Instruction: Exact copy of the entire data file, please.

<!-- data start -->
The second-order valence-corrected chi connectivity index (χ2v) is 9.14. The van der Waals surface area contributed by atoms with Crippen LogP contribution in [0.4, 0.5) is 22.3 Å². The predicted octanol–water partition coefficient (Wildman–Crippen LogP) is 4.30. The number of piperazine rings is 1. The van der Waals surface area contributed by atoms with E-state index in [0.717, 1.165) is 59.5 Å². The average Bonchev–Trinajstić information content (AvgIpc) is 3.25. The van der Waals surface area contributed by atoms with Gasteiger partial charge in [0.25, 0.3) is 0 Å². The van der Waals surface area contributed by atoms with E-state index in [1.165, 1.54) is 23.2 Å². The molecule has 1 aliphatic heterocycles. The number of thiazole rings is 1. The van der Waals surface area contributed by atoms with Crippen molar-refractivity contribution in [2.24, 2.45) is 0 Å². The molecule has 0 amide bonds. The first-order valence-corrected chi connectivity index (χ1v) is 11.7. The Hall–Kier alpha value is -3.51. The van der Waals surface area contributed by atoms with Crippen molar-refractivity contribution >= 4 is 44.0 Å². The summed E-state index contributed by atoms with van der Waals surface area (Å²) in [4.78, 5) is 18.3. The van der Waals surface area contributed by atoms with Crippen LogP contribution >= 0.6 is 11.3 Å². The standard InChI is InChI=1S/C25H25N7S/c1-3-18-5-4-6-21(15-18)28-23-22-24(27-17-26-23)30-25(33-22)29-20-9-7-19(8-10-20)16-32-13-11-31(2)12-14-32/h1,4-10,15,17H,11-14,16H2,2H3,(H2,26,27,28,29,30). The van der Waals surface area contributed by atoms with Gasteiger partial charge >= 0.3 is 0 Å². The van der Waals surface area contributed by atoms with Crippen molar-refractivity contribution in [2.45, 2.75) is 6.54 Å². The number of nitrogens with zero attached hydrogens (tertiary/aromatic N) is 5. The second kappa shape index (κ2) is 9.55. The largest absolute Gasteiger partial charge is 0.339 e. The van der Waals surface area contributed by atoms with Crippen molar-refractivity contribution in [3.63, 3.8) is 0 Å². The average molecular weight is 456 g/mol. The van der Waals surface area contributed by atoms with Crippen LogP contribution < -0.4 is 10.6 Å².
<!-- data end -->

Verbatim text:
The second-order valence-corrected chi connectivity index (χ2v) is 9.14. The van der Waals surface area contributed by atoms with Crippen LogP contribution in [0.4, 0.5) is 22.3 Å². The predicted octanol–water partition coefficient (Wildman–Crippen LogP) is 4.30. The number of piperazine rings is 1. The van der Waals surface area contributed by atoms with E-state index in [0.717, 1.165) is 59.5 Å². The average Bonchev–Trinajstić information content (AvgIpc) is 3.25. The van der Waals surface area contributed by atoms with Gasteiger partial charge in [0.25, 0.3) is 0 Å². The van der Waals surface area contributed by atoms with E-state index in [1.165, 1.54) is 23.2 Å². The molecule has 1 aliphatic heterocycles. The number of thiazole rings is 1. The van der Waals surface area contributed by atoms with Crippen molar-refractivity contribution in [2.24, 2.45) is 0 Å². The molecule has 0 amide bonds. The first-order valence-corrected chi connectivity index (χ1v) is 11.7. The Hall–Kier alpha value is -3.51. The van der Waals surface area contributed by atoms with Crippen molar-refractivity contribution >= 4 is 44.0 Å². The summed E-state index contributed by atoms with van der Waals surface area (Å²) in [4.78, 5) is 18.3. The van der Waals surface area contributed by atoms with Crippen LogP contribution >= 0.6 is 11.3 Å². The standard InChI is InChI=1S/C25H25N7S/c1-3-18-5-4-6-21(15-18)28-23-22-24(27-17-26-23)30-25(33-22)29-20-9-7-19(8-10-20)16-32-13-11-31(2)12-14-32/h1,4-10,15,17H,11-14,16H2,2H3,(H2,26,27,28,29,30). The van der Waals surface area contributed by atoms with Gasteiger partial charge >= 0.3 is 0 Å². The van der Waals surface area contributed by atoms with Crippen molar-refractivity contribution in [2.45, 2.75) is 6.54 Å². The number of nitrogens with zero attached hydrogens (tertiary/aromatic N) is 5. The second kappa shape index (κ2) is 9.55. The largest absolute Gasteiger partial charge is 0.339 e. The van der Waals surface area contributed by atoms with Crippen molar-refractivity contribution in [3.63, 3.8) is 0 Å². The average molecular weight is 456 g/mol. The van der Waals surface area contributed by atoms with Crippen LogP contribution < -0.4 is 10.6 Å².